With a whopping $40-million contribution to a California environmental initiative, Steve Bing‘s investments in politics are starting to rival those he’s made in the entertainment industry.
The press-shy producer chipped in $80 million to make Warner Bros. “Polar Express,” and has invested in Paramount’s upcoming tentpole “Beowulf,” in addition to his own forays into writing and directing (he received story credit on “Kangaroo Jack.”)
But on the national stage he ranks as one of the country’s top political donors.
In fact, Bing’s donation to Yes on 87, the oil tax initiative on the California ballot, may be the largest individual donation to any campaign, state or national. The only exceptions are several gubernatorial candidates who have self-financed their own bids, says Rachel Weiss of the Institute on Money in State Politics.
Other deep-pocketed backers, like Indian tribes and the pharmaceutical companies, have put up big bucks to finance other initiatives, “but even that isn’t rivaling the $40 million,” she says.
On a national level, it even dwarfs the $23.4 million that George Soros gave to independent advocacy groups (known as 527s) in 2004, according to the Center for Responsive Politics.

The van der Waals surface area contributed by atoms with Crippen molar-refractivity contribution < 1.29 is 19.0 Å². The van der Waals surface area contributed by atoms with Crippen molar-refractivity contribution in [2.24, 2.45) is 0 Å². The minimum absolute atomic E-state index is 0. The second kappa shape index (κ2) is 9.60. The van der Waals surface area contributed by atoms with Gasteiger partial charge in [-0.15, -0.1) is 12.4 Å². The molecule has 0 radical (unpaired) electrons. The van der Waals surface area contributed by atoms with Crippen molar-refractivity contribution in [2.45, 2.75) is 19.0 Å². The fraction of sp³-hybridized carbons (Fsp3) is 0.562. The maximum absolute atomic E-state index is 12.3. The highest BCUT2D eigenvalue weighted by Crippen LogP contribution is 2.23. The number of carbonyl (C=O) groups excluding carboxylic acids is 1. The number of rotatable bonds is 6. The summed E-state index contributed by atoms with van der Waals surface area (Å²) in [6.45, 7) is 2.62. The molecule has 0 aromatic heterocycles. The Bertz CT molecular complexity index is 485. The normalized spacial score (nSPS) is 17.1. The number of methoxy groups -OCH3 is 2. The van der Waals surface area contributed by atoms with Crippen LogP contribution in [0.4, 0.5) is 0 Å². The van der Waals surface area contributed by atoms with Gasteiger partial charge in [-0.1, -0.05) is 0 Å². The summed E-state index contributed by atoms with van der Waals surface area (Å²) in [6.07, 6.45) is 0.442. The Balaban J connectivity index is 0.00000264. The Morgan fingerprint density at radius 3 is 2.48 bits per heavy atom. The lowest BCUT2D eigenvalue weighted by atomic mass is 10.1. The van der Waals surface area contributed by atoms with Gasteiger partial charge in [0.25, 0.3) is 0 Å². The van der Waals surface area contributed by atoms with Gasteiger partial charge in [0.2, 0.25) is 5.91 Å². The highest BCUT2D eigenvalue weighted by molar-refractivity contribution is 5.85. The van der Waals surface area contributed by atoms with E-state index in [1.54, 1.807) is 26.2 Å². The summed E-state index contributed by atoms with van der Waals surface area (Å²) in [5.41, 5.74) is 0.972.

With a huge family fortune (his grandfather, Leo S. Bing, was a legendary New York real estate investor), Bing has been a top contributor to Democrats and environmental causes for much of this decade.
According to the Yes on 87 campaign, the man who came up with the idea for Proposition 87, Anthony Rubenstein, was a high school classmate of Bing’s, and sought his help to counter oil companies’ funding to defeat the measure.
Bing’s contributions “amount to his effort to level the playing field,” says Yes on 87 spokesman Yusef Robb.
But Robb couldn’t say whether Bing would invest more, as he may have simply upped the ante. Oil companies have been pouring millions more into their No on 87 campaign in recent days.